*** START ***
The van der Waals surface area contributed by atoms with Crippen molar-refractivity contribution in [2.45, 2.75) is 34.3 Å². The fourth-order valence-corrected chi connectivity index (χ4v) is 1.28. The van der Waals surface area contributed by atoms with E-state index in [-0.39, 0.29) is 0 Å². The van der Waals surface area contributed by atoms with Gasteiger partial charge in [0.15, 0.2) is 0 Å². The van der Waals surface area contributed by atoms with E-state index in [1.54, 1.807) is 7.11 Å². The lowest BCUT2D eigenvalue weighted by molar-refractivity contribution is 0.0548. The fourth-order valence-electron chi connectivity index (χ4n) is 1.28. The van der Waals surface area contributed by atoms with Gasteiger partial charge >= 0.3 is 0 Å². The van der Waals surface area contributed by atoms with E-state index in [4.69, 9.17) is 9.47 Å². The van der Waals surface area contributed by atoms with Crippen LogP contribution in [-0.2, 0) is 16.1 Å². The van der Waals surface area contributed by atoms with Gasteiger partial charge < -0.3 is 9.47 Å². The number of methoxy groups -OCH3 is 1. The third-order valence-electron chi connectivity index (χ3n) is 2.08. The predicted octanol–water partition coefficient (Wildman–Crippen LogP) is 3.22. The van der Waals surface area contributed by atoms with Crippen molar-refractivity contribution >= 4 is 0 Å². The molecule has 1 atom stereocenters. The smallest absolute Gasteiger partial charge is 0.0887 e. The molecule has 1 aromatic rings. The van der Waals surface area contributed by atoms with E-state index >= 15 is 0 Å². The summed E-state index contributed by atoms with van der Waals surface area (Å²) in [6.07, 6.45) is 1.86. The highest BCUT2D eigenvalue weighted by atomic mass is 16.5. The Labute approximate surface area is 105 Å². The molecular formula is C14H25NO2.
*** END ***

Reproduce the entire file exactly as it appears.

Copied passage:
The van der Waals surface area contributed by atoms with Crippen molar-refractivity contribution in [2.45, 2.75) is 34.3 Å². The fourth-order valence-corrected chi connectivity index (χ4v) is 1.28. The van der Waals surface area contributed by atoms with E-state index in [-0.39, 0.29) is 0 Å². The van der Waals surface area contributed by atoms with Gasteiger partial charge in [0.15, 0.2) is 0 Å². The van der Waals surface area contributed by atoms with E-state index in [1.54, 1.807) is 7.11 Å². The lowest BCUT2D eigenvalue weighted by molar-refractivity contribution is 0.0548. The fourth-order valence-electron chi connectivity index (χ4n) is 1.28. The van der Waals surface area contributed by atoms with Gasteiger partial charge >= 0.3 is 0 Å². The van der Waals surface area contributed by atoms with E-state index in [4.69, 9.17) is 9.47 Å². The van der Waals surface area contributed by atoms with Crippen LogP contribution in [-0.2, 0) is 16.1 Å². The van der Waals surface area contributed by atoms with Gasteiger partial charge < -0.3 is 9.47 Å². The number of methoxy groups -OCH3 is 1. The third-order valence-electron chi connectivity index (χ3n) is 2.08. The predicted octanol–water partition coefficient (Wildman–Crippen LogP) is 3.22. The van der Waals surface area contributed by atoms with Crippen molar-refractivity contribution >= 4 is 0 Å². The molecule has 1 atom stereocenters. The smallest absolute Gasteiger partial charge is 0.0887 e. The molecule has 1 aromatic rings. The van der Waals surface area contributed by atoms with E-state index >= 15 is 0 Å². The summed E-state index contributed by atoms with van der Waals surface area (Å²) in [6.07, 6.45) is 1.86. The highest BCUT2D eigenvalue weighted by atomic mass is 16.5. The Labute approximate surface area is 105 Å². The molecular formula is C14H25NO2.